The hardy cyclamen has a much longer season of interest in my Apex woods—often sending up a few blooms on the hottest, driest days of August.  But September is really this plants’ season—bringing nice bunches of delicate pink flowers.   Cyclamen hederifolium flourishes in the hard, parched ground at the base of oak trees where nothing else will grow.  After flowers, fresh-looking, green leaves appear and hang around all winter.  Then the plants go dormant before blooming again next summer and fall. 

Don’t confuse Cyclamen herderifolium with the florist cyclamen—a greenhouse plant that always dies in my dinning room window.   Hardy cyclamens are anything but fussy.  Just plant and leave them alone. 

Across the backyard from the cyclamen, the first of my Japanese anemones just started to bloom. These late-flowering perennials enjoy a very un-cyclamen like environment– soft soil, moisture and part shade.   I grow them near the hydrangeas on the North side of the garage. 

Can’t find the tag on the double variety photographed above, but I remember the word robustus in the Latin name.  It is robust and I have shared the plant again and again. 

My favorite anemone will bloom later this month.  September Charm is a light pink single variety that looks great in the beds and a vase.    It’s in bud now.  I’ll post a photo when this lovely plant blooms.   Meantime— it’s something else to anticipate.   Change in the garden is good.

And speaking of change—Blog partner Melissa is looking forward to the end of a huge work project.  She’s on the west coast for the launch that has dominated her life almost 24/7 recently.  (Don’t you just hate it when work gets in the way?)

 Melissa promises to be back home and blogging again soon with renewed vigor.   Nothing like a trip out West to make her miss her Raleigh garden and her Southern Roots.    

I miss her too.  Maybe a group Weed-A-Thon when she returns.

The Oxblood lilies always surprise me–  Just when I think the garden holds nothing new, they pop out of some pretty rough ground looking fresh and colorful.    

The great Elizabeth Lawrence introduced me to this plant in her book, A Southern Garden.  If you want to garden in the South, find a copy of this classic, first printed in 1942.  No glossy pictures, but the best info about what will grow here, what and when to plant it. 

Modern author and bulb expert, Scott Ogden, likes Oxblood lily too. “No other Southern bulb can match the fierce vigor, tenacity and adaptability of the Oxblood lily,” he says in handy reference book, Garden Bulbs for the South.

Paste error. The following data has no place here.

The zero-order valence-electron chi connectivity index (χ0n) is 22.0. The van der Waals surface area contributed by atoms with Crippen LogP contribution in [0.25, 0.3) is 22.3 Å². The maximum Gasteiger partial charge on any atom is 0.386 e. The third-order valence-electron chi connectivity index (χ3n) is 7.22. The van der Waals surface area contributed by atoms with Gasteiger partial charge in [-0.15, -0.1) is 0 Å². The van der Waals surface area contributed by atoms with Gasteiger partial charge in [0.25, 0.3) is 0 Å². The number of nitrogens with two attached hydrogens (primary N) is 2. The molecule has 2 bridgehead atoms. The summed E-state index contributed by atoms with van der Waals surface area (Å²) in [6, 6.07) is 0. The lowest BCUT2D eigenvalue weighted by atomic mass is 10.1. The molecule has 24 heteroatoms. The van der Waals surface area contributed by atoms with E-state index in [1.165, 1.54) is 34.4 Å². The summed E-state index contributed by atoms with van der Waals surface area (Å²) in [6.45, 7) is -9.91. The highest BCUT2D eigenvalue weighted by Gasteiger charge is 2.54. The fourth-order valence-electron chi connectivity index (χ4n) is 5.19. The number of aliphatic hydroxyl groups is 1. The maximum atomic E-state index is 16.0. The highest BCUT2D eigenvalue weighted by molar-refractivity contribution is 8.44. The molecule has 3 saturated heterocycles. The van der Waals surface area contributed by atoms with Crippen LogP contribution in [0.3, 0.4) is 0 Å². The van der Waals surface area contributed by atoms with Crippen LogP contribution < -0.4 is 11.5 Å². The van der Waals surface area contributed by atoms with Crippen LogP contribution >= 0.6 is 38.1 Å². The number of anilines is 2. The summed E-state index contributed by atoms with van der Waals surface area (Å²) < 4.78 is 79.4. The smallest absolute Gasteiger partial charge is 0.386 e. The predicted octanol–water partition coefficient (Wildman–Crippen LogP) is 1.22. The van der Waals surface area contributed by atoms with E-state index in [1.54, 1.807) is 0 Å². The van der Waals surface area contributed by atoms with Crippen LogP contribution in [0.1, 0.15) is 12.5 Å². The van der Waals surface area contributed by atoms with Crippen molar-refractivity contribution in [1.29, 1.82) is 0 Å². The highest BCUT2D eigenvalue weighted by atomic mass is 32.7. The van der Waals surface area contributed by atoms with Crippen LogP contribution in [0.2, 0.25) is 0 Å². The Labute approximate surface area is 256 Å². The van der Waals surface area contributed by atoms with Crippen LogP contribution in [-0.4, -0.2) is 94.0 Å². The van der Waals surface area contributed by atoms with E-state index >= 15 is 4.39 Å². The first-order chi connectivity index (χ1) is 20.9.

I agree.  In my garden they bloom  without any care or extra water at the base of a giant Lonicera fragratissima which often shades them heavily, until I spot the red flowers  and cut the branches back. 

Oxblood Lilies not only survive in this difficult spot–they multiply. 

It’s one of those plants with some name confusion.  Look for Rhodopbiala bifida or the older latin name, Hippeastrum advenum.  Better yet,  just call it Oxblood Lily. 

Another late summer bulb that I love goes by the colorful common name, Pink Naked Ladies .  When  Amaryllis belladonna  jumped out of the front ferns on a 98 degree day earlier this month, I felt like an absolute genius. 

And because good things come in threes, here’s a look at my all time favorite late bulb–the Red Spider Lily.  Hymenocallis is an old Southern plant that makes lovely drifts along the woods paths every September. 

It took me years to get enough of these bulbs to make an impact.  And I’m really glad I kept at it.  They give me color at a time and place where nothing else blooms. 

Bret and Becky’s Bulbs is a great source for these bulbs (if you order in the spring).      A family owned Virginia company, I really like giving them my business.  Once I called with a daffodil question and Bret answered the phone.  Can’t beat that kind of service. 

Terra Ceia in Pango, NC  often stocks spider lilies.  I’ve had really good luck buying from them, too. Put this plant on your list for spring. 

And yes, daffodils are wonderful–but they are anticipated, even anxiously awaited at my house.  Late bulbs just jump out of the ground and surprise.  You should grow them.

A long-time gardener and a passionate beginner share the dirt on their NC gardens-